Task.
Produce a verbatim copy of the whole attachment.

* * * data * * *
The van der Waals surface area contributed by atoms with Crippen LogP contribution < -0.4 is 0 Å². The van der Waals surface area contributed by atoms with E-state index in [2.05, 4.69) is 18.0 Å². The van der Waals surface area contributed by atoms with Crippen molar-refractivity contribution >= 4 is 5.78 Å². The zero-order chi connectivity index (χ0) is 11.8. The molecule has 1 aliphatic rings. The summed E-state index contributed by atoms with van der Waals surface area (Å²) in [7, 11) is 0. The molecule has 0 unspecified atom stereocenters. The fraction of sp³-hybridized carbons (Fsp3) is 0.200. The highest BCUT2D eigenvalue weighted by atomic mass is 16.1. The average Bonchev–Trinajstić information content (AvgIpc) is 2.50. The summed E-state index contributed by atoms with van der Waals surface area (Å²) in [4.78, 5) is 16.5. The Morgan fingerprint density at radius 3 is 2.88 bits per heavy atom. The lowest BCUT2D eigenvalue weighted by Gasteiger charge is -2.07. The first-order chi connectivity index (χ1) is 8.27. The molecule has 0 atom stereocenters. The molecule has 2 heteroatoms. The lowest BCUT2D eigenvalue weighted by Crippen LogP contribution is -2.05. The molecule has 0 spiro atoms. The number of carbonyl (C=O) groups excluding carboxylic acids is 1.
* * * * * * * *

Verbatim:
The van der Waals surface area contributed by atoms with Crippen LogP contribution < -0.4 is 0 Å². The van der Waals surface area contributed by atoms with E-state index in [2.05, 4.69) is 18.0 Å². The van der Waals surface area contributed by atoms with Crippen molar-refractivity contribution >= 4 is 5.78 Å². The zero-order chi connectivity index (χ0) is 11.8. The molecule has 1 aliphatic rings. The summed E-state index contributed by atoms with van der Waals surface area (Å²) in [7, 11) is 0. The molecule has 0 unspecified atom stereocenters. The fraction of sp³-hybridized carbons (Fsp3) is 0.200. The highest BCUT2D eigenvalue weighted by atomic mass is 16.1. The average Bonchev–Trinajstić information content (AvgIpc) is 2.50. The summed E-state index contributed by atoms with van der Waals surface area (Å²) in [4.78, 5) is 16.5. The Morgan fingerprint density at radius 3 is 2.88 bits per heavy atom. The lowest BCUT2D eigenvalue weighted by Gasteiger charge is -2.07. The first-order chi connectivity index (χ1) is 8.27. The molecule has 0 atom stereocenters. The molecule has 2 heteroatoms. The lowest BCUT2D eigenvalue weighted by Crippen LogP contribution is -2.05. The molecule has 0 spiro atoms. The number of carbonyl (C=O) groups excluding carboxylic acids is 1.